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Tobacco smoking is a leading risk factor for chronic disease and death, including many types of cancer, respiratory disease and heart disease. It is the major cause of cancer, accounting for about 20–30% of cancer cases in Australia (AIHW & AACR 2012).

Current use and trends

  • Among people aged 14 and older, daily smoking declined significantly between 2010 and 2013 (from 15.1% to 12.8%). Daily smoking rates have almost halved since 1991 (24.3%).
  • Figure 1: Tobacco smoking status, people aged 14 years or older, 1991–2013 (per cent)

    Smoking 1 - trends PNG  
  • People aged 40–49 were the age group most likely to smoke daily (16.2%).
  • People aged 18–49 were far less likely to smoke daily than they were 12 years ago, but over the same period, there was little change in daily smoking by people aged 60 or older.
  • Proportion of 12–17 year olds who had never smoked remained high in 2013 at 95%, and the proportion of 18–24 year olds who had never smoked increased significantly between 2010 and 2013 (from 72% to 77%).
  • Younger people are delaying the take up of smoking—the age at which 14–24-year-olds smoked their first full cigarette increased from 14.2 in 1995 to 15.9 years in 2013.
  • Smokers reduced the average number of cigarettes smoked per week; from 111 cigarettes in 2010 to 96 in 2013. Smokers aged 50–69 continued to smoke the largest number of cigarettes per week on average (about 120), nearly double the number for smokers in their 20s (about 75).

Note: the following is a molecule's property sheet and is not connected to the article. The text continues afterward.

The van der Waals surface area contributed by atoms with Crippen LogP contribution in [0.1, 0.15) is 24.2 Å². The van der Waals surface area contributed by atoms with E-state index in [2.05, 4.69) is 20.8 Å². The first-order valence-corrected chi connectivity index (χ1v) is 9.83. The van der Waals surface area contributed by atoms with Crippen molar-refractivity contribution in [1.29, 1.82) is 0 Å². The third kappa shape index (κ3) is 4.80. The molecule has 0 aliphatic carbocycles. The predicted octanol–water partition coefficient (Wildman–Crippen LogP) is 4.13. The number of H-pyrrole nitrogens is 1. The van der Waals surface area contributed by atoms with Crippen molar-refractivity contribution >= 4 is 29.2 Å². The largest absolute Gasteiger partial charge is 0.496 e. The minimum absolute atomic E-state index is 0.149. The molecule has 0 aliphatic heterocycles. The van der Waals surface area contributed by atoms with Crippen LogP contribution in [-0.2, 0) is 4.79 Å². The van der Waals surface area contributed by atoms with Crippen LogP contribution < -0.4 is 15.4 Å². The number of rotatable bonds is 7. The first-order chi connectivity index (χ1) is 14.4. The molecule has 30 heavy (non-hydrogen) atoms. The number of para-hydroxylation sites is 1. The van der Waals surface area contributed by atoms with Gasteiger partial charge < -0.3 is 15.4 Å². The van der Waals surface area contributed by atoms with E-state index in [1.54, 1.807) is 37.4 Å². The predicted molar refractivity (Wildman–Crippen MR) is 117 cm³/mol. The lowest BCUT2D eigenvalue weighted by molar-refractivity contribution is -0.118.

• About 1 in 6 smokers had smoked unbranded tobacco in their lifetime although only 3.6% currently smoked it, declining from previous years.


  • Dependent children were far less likely to be exposed to tobacco smoke inside the home with only 3.7% of adults in these households with children reporting smoking inside the home in 2013, steadily declining from 31% in 1995.
  • Figure 2: Exposure to environmental smoke in the home, households with children aged 15 years and under, 1995–2013 (per cent)

    Smoking 2 - households PNG  

Attitudes and perceptions

  • Support for policies aimed at reducing harm caused by tobacco remained high in 2013 and stricter enforcement of the law and penalties for supplying to minors continued to receive the highest level of support with around 9 in 10 supporting these measures.
  • As smoking rates continue to decline, people are less likely to perceive tobacco as a drug that causes the most deaths or that tobacco is of most concern to the general community (both declined significantly in 2013).


Tobacco data from the 2013 NDSHS is available in the supplementary tables.

Tobacco smoking status data for males and females aged 14 years or older were added to Table 2 on 31 July 2014.